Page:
This late summer, thundershowers fall infrequently around Abilene, Texas. Yet, some showers do fall about this west Texas city that lies close to the Brazos River and Buffalo Gap, a niche in the hills that allowed buffalo to migrate from north to central Texas in the nineteenth century, following the shortgrass and bluestem in their casual browsing.
Two days ago as I worked late at my office at Cisco College, I walked by three large sagebrush by the back entry door. A monarch butterfly floated by, floating and fluttering as if they are playing, and landed on one of the blossoms. But before I could draw my iPhone from my coat pocket, it flew away and out of my range to snap a picture. Alas, I was too slow on the draw. I followed it to a green clump of slender grasses and lost it, despite my intent search. The monarch had buried itself from my eyes, thinking me a raptor?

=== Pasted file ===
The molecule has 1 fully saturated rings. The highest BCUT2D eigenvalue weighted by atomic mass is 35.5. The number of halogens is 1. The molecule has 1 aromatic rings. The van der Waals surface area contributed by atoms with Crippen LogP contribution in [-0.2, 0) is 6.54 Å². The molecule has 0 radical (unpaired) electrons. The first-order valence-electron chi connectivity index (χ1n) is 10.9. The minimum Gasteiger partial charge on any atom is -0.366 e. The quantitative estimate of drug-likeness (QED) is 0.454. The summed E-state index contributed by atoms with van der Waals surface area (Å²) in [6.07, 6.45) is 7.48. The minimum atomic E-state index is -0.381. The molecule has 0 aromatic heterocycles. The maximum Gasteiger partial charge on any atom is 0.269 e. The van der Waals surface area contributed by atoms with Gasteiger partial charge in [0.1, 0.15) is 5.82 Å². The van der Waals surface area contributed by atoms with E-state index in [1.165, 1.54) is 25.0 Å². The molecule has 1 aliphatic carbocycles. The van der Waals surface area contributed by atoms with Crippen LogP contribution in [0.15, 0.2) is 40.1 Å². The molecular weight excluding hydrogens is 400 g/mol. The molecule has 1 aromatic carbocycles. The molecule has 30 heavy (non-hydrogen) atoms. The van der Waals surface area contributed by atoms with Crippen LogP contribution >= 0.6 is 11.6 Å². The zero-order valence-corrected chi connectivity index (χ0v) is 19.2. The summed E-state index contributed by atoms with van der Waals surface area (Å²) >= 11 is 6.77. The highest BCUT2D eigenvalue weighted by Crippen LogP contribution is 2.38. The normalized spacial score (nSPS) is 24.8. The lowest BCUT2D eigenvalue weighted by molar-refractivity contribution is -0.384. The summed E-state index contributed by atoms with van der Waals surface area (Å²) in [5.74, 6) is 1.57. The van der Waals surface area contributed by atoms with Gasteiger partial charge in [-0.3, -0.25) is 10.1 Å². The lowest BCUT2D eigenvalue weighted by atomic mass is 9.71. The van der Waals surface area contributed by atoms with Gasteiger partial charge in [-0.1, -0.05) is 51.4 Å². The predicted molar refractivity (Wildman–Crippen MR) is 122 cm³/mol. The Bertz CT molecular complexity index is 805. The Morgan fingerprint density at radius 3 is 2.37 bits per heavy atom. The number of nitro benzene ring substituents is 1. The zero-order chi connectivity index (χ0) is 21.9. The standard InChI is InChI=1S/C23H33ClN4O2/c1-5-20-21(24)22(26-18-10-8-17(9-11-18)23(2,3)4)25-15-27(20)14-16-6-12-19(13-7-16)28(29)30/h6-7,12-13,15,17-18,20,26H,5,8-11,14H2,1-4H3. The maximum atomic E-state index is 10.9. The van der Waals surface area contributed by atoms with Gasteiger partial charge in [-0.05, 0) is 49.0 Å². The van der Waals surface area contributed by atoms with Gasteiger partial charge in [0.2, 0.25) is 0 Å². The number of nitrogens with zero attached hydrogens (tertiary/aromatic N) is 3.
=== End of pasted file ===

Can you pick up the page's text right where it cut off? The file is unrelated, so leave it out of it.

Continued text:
Yesterday, following the blooming sagebrush and my failure to photograph the butterfly, it rained about the city, to the north and west particularly. A rainbow emerged with the sun setting to the east. And, this morning, the temperatures were the coolest since May, a 61 degrees before sunup.
I think, if sagebrush blooms, can rain be far behind? And playing monarchs about the purple sage? Not far behind either.
- Buffalo Gap Cemetery (fridaycemeterysociety.wordpress.com)